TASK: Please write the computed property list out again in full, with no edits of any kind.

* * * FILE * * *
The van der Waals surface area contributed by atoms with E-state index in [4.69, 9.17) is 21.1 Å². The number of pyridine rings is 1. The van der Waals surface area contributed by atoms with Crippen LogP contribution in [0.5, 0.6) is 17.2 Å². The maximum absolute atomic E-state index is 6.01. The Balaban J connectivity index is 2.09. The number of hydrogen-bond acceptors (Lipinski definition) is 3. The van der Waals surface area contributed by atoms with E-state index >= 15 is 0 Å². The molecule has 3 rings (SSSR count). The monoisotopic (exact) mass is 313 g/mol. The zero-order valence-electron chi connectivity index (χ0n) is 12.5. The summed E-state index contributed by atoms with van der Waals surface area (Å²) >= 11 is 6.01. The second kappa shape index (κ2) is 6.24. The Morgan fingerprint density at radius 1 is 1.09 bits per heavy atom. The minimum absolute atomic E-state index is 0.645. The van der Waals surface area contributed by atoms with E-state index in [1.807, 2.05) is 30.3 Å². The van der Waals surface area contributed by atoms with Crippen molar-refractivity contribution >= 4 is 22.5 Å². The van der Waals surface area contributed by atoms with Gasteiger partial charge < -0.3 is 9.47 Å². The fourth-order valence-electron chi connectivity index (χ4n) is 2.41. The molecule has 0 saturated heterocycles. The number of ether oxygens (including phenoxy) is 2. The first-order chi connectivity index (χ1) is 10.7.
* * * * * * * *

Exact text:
The van der Waals surface area contributed by atoms with E-state index in [4.69, 9.17) is 21.1 Å². The number of pyridine rings is 1. The van der Waals surface area contributed by atoms with Crippen LogP contribution in [0.5, 0.6) is 17.2 Å². The maximum absolute atomic E-state index is 6.01. The Balaban J connectivity index is 2.09. The number of hydrogen-bond acceptors (Lipinski definition) is 3. The van der Waals surface area contributed by atoms with E-state index >= 15 is 0 Å². The molecule has 3 rings (SSSR count). The monoisotopic (exact) mass is 313 g/mol. The zero-order valence-electron chi connectivity index (χ0n) is 12.5. The summed E-state index contributed by atoms with van der Waals surface area (Å²) >= 11 is 6.01. The second kappa shape index (κ2) is 6.24. The Morgan fingerprint density at radius 1 is 1.09 bits per heavy atom. The minimum absolute atomic E-state index is 0.645. The van der Waals surface area contributed by atoms with E-state index in [1.807, 2.05) is 30.3 Å². The van der Waals surface area contributed by atoms with Crippen molar-refractivity contribution >= 4 is 22.5 Å². The van der Waals surface area contributed by atoms with Gasteiger partial charge < -0.3 is 9.47 Å². The fourth-order valence-electron chi connectivity index (χ4n) is 2.41. The molecule has 0 saturated heterocycles. The number of ether oxygens (including phenoxy) is 2. The first-order chi connectivity index (χ1) is 10.7.